“Primary care clinicians—including physicians, nurse practitioners and physician assistants—encourage people with complex health needs to engage in self-management and coordinated care plans,” said Michael S. Barr, MD, FACP, senior vice president for the American College of Physician’s Division of Medical Practice, Professionalism & Quality, and co-chair of the meeting. “However, the effectiveness of these efforts is often limited by the lack of resources and training needed to address behavioral and mental health conditions.”
"In the case of mental health conditions alone—which affect one-quarter of Americans each year—billions of medical dollars and other valuable resources are wasted because training programs are not adequately preparing clinicians to recognize and treat these disorders appropriately in the primary care setting,” said John Bartlett, MD, MPH, senior adviser, at the Carter Center’s Primary Care Initiative, and the other co-chair of the meeting. “As a result, millions of people are suffering unnecessarily."
Common themes from the “Five Prescriptions for Ensuring the Future of Primary Care” include: changing curriculums and teaching to provide more training in team-oriented settings and to integrate behavioral health care diagnosis and treatment into the primary care setting; leveraging existing funding mechanisms and creating new incentives to facilitate greater adoption of primary care careers among young health professionals; and finally, stimulating a broader research agenda to inform primary care practice and health training of the future.
“Our primary care system is sick, but we have five prescriptions for physicians and other health care professionals to heal the system,” said ACP president Virginia L. Hood, MBBS, MPH, FACP, “and an important part of this is ensuring behavioral health care is better integrated into primary care settings.”
The Carter Center
The Carter Center was founded in 1982 by former U.S. President Jimmy Carter and his wife, Rosalynn, in partnership with Emory University, to advance peace and health worldwide. A not-for-profit, nongovernmental organization, the Center has helped to improve life for people in more than 70 countries by resolving conflicts; advancing democracy, human rights, and economic opportunity; preventing diseases; improving mental health care; and teaching farmers to increase crop production. The Center’s Primary Care Initiative, launched in 2007, works to help identify ways to facilitate better recognition and treatment of mental health and substance abuse problems in primary care. www.cartercenter.org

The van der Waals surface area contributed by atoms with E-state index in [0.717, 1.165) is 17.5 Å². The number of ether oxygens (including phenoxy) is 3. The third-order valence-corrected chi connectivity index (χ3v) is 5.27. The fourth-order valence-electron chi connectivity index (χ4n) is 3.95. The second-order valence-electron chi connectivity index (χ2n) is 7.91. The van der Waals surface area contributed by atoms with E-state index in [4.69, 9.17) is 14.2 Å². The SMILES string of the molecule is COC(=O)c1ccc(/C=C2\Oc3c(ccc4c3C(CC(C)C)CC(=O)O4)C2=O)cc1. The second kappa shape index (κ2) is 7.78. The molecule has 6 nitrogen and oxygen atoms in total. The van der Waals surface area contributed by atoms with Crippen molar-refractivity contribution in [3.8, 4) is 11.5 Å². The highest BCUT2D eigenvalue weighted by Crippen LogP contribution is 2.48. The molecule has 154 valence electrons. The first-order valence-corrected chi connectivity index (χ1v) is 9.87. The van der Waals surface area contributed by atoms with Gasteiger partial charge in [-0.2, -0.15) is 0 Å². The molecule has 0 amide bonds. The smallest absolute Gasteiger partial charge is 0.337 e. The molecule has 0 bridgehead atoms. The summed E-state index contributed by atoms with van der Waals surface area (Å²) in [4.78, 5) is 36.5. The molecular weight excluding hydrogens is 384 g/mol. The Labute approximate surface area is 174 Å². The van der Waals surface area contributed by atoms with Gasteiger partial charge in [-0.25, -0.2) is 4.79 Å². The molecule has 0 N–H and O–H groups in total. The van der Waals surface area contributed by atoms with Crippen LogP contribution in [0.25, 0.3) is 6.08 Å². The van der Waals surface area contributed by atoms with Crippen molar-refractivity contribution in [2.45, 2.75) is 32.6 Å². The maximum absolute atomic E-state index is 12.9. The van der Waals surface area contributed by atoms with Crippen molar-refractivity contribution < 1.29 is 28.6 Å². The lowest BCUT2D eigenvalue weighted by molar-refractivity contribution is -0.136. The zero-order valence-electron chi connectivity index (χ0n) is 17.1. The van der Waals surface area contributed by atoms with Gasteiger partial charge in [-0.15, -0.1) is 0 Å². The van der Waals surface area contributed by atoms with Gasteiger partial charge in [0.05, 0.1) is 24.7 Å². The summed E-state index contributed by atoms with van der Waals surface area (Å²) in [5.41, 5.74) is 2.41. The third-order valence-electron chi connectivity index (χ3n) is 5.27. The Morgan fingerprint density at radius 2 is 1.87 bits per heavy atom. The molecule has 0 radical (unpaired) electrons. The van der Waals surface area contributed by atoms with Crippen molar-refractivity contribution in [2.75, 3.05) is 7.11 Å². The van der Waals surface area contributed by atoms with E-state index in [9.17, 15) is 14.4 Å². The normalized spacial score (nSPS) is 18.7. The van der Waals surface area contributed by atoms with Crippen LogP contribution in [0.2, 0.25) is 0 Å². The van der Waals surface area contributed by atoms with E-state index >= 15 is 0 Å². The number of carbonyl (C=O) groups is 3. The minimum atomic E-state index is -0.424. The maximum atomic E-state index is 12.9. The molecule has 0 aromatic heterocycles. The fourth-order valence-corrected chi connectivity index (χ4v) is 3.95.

American College of Physicians (ACP)
The American College of Physicians (ACP) is the largest medical specialty organization and the second-largest physician group in the United States. ACP members include 130,000 internal medicine physicians (internists), related subspecialists, and medical students. Internists specialize in the prevention, detection, and treatment of illness in adults. ACP’s Mission is to enhance the quality and effectiveness of health care by fostering excellence and professionalism in the practice of medicine.http://www.acponline.org
United Health Foundation
Guided by a passion to help people live healthier lives, United Health Foundation provides helpful information to support decisions that lead to better health outcomes and healthier communities. The Foundation also supports activities that expand access to quality health care services for those in challenging circumstances and partners with others to improve the well-being of communities. Since established by UnitedHealth Group [NYSE: UNH] in 1999 as a not-for-profit, private foundation, the Foundation has committed more than $187 million to improve health and health care. For more information, visit www.unitedhealthfoundation.org.
Paige Rohe (Atlanta),